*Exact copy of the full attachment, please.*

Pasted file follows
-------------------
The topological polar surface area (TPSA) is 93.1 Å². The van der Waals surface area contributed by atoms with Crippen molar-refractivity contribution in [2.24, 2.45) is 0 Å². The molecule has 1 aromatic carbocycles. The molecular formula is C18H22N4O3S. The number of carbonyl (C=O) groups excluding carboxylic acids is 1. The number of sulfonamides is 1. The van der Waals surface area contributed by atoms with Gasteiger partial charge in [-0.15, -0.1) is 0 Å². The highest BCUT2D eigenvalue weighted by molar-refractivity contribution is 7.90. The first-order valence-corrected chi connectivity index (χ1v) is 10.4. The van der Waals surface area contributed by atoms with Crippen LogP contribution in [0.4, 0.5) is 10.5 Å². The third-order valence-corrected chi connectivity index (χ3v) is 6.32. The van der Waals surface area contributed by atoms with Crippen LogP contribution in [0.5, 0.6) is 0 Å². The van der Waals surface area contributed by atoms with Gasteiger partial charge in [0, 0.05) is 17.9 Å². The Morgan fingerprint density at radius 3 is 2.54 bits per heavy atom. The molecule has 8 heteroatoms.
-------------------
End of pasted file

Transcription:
The topological polar surface area (TPSA) is 93.1 Å². The van der Waals surface area contributed by atoms with Crippen molar-refractivity contribution in [2.24, 2.45) is 0 Å². The molecule has 1 aromatic carbocycles. The molecular formula is C18H22N4O3S. The number of carbonyl (C=O) groups excluding carboxylic acids is 1. The number of sulfonamides is 1. The van der Waals surface area contributed by atoms with Gasteiger partial charge in [-0.15, -0.1) is 0 Å². The highest BCUT2D eigenvalue weighted by molar-refractivity contribution is 7.90. The first-order valence-corrected chi connectivity index (χ1v) is 10.4. The van der Waals surface area contributed by atoms with Crippen LogP contribution in [0.4, 0.5) is 10.5 Å². The third-order valence-corrected chi connectivity index (χ3v) is 6.32. The van der Waals surface area contributed by atoms with Crippen LogP contribution in [0.5, 0.6) is 0 Å². The van der Waals surface area contributed by atoms with Gasteiger partial charge in [0, 0.05) is 17.9 Å². The Morgan fingerprint density at radius 3 is 2.54 bits per heavy atom. The molecule has 8 heteroatoms.